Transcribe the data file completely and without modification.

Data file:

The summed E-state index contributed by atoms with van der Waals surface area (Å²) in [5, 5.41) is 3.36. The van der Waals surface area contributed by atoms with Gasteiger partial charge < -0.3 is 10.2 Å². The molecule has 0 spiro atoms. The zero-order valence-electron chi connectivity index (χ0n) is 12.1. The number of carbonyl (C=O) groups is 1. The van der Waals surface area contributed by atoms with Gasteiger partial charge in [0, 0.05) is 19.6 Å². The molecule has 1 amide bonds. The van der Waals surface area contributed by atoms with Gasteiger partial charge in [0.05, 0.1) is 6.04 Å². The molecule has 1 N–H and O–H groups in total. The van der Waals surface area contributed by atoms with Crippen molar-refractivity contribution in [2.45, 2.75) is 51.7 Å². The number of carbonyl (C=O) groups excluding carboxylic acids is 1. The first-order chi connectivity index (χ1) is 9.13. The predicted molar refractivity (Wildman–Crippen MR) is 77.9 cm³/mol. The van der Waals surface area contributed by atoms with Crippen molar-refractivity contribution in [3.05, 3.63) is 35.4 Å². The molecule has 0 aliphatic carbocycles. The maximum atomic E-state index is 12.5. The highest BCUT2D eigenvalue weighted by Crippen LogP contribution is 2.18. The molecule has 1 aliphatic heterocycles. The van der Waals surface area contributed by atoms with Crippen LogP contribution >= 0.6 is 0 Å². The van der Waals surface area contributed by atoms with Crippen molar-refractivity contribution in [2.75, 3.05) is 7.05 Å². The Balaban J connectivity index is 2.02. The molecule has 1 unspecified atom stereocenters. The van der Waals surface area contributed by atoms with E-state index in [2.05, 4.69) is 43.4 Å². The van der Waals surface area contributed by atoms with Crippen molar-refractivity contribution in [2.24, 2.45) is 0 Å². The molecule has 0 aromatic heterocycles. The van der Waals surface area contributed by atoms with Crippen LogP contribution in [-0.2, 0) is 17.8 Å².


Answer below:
The summed E-state index contributed by atoms with van der Waals surface area (Å²) in [5, 5.41) is 3.36. The van der Waals surface area contributed by atoms with Gasteiger partial charge < -0.3 is 10.2 Å². The molecule has 0 spiro atoms. The zero-order valence-electron chi connectivity index (χ0n) is 12.1. The number of carbonyl (C=O) groups is 1. The van der Waals surface area contributed by atoms with Gasteiger partial charge in [0, 0.05) is 19.6 Å². The molecule has 1 amide bonds. The van der Waals surface area contributed by atoms with Gasteiger partial charge in [0.05, 0.1) is 6.04 Å². The molecule has 1 N–H and O–H groups in total. The van der Waals surface area contributed by atoms with Crippen molar-refractivity contribution in [2.45, 2.75) is 51.7 Å². The number of carbonyl (C=O) groups excluding carboxylic acids is 1. The first-order chi connectivity index (χ1) is 9.13. The predicted molar refractivity (Wildman–Crippen MR) is 77.9 cm³/mol. The van der Waals surface area contributed by atoms with Crippen molar-refractivity contribution in [3.05, 3.63) is 35.4 Å². The molecule has 0 aliphatic carbocycles. The maximum atomic E-state index is 12.5. The highest BCUT2D eigenvalue weighted by Crippen LogP contribution is 2.18. The molecule has 1 aliphatic heterocycles. The van der Waals surface area contributed by atoms with Crippen LogP contribution >= 0.6 is 0 Å². The van der Waals surface area contributed by atoms with Crippen molar-refractivity contribution in [2.75, 3.05) is 7.05 Å². The Balaban J connectivity index is 2.02. The molecule has 1 unspecified atom stereocenters. The van der Waals surface area contributed by atoms with E-state index in [2.05, 4.69) is 43.4 Å². The van der Waals surface area contributed by atoms with Crippen molar-refractivity contribution in [2.24, 2.45) is 0 Å². The molecule has 0 aromatic heterocycles. The van der Waals surface area contributed by atoms with Crippen LogP contribution in [-0.2, 0) is 17.8 Å².